Let that ear heed and that eye see

04Mar 2016
The Guardian
Let that ear heed and that eye see

A caution was sounded recently by the government on the urgent need to procure transformers from local companies and not from abroad.

The government said public companies faulted the Public Procurement Regulatory Authority (PPRA) rules and regulations as an excuse to make purchases from abroad, in a way ruining the economy.

Giving an example, it cited a typical case where several power firms were contracted to install electricity under the Rural Energy Agency (REA) in the 877bn/- power programme, but instead of buying power generating materials and equipment locally headed abroad.

Speaking on this remorseful state, managing director of Tanzania Electric Company (Tanelec) based in Arusha Zahid Saleh said, his firm is failing to attain its target of making 10,000 transformers needed because the state power utility, Tanesco, procures the goods from foreign companies.

So unwise made, the decision has cost the company laid off 60 workers. However, if the reverse were the case, the 3,000 transformers shortfall would have been met, and more jobs would have been created, he said.

In neighbouring Kenya, citizens are obliged to buy at least 40 percent of their home made goods as a rule and as motivation to create more industries and jobs, he added.

The predicament facing Tanelec is not inimitable to the local producers of power equipment and materials - it faces many domestic industries and has been a cry for most industrialists for years.

Think of the furniture making factories the country had, some of which are dead, sugar refining that President John Magufuli only lately put his mantle to defend, industrial tools, and even producers of building materials who have always been crying foul of cheap and sometimes, subsidized imports that have killed local industries.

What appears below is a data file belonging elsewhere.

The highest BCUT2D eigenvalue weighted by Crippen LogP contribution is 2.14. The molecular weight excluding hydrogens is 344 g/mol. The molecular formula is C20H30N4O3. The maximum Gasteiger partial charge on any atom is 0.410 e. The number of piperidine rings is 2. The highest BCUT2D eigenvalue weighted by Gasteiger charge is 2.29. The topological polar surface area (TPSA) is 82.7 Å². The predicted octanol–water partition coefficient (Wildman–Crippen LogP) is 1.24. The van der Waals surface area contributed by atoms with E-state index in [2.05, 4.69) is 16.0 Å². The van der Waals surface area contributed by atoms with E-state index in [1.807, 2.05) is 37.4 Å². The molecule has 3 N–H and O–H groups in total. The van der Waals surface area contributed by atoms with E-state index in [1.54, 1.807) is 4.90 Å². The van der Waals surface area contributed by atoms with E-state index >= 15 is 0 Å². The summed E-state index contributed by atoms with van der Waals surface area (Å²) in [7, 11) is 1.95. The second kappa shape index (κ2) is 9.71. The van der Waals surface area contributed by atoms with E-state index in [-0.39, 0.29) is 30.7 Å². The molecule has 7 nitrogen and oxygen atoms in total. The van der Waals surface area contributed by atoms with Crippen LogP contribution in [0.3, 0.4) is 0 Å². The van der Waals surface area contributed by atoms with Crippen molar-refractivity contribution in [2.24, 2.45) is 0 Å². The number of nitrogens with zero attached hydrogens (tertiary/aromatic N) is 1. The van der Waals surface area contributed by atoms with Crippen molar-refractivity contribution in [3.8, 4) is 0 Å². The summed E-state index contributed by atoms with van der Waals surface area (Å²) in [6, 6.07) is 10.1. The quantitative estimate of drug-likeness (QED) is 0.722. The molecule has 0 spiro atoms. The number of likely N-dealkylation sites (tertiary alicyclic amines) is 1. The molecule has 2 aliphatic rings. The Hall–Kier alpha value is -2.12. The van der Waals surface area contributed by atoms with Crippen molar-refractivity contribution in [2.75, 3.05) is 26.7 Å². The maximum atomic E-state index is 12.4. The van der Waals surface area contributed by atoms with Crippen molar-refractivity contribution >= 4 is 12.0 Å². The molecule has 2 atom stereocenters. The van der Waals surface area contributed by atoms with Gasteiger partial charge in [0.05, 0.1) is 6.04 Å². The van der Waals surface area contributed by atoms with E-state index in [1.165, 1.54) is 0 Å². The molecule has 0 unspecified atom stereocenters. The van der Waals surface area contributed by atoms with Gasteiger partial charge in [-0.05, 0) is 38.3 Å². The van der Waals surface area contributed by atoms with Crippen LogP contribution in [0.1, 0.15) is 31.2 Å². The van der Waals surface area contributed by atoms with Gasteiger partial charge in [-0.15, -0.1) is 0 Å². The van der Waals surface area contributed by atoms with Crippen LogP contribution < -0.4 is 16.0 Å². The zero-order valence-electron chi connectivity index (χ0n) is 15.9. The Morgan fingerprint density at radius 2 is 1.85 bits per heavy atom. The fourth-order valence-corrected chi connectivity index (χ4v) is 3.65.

Job creation has also been throttled, initiatives to invest blocked (as copying has become the norm rather than the exception), there is little or no value addition to produce, and as a result, the economy has been fetching little from abroad.

This situation looks quite quixotic. For on one hand, there is Adam Smith, the famous Scottish political economist who makes gruesome arguments n the value of commodities in building the wealth of nations.

Yet on the other is David Ricardo who was an English political economist speaks of comparative advantage and the need for nations to capitalise on the advantage of what they excel most in production.

Nevertheless, Tanzania’s predicament on this does not only lie in how it responds to the first principle of economics – the rule of supply and demand - but also in how it manages the sources of supply and demand for the good of the nation.

Either individual interests, have of late, come to override what Frenchmen call the ‘haute interesants’ of the nation, and as a result, there is little logic employed in pushing forward the ‘national rationale’.

But whatever the rule, the national rationale should prevail first, and if that ear should pay heed, and that eye should see, then there is no reason why people should not buy ‘Made in Tanzania’ first.

In the same vein, the same wisdom should prevail in the government taking up initiatives to protect well performing strategic industries for the stake of national development. And as to when this should start, perhaps one would say there is no time other than NOW.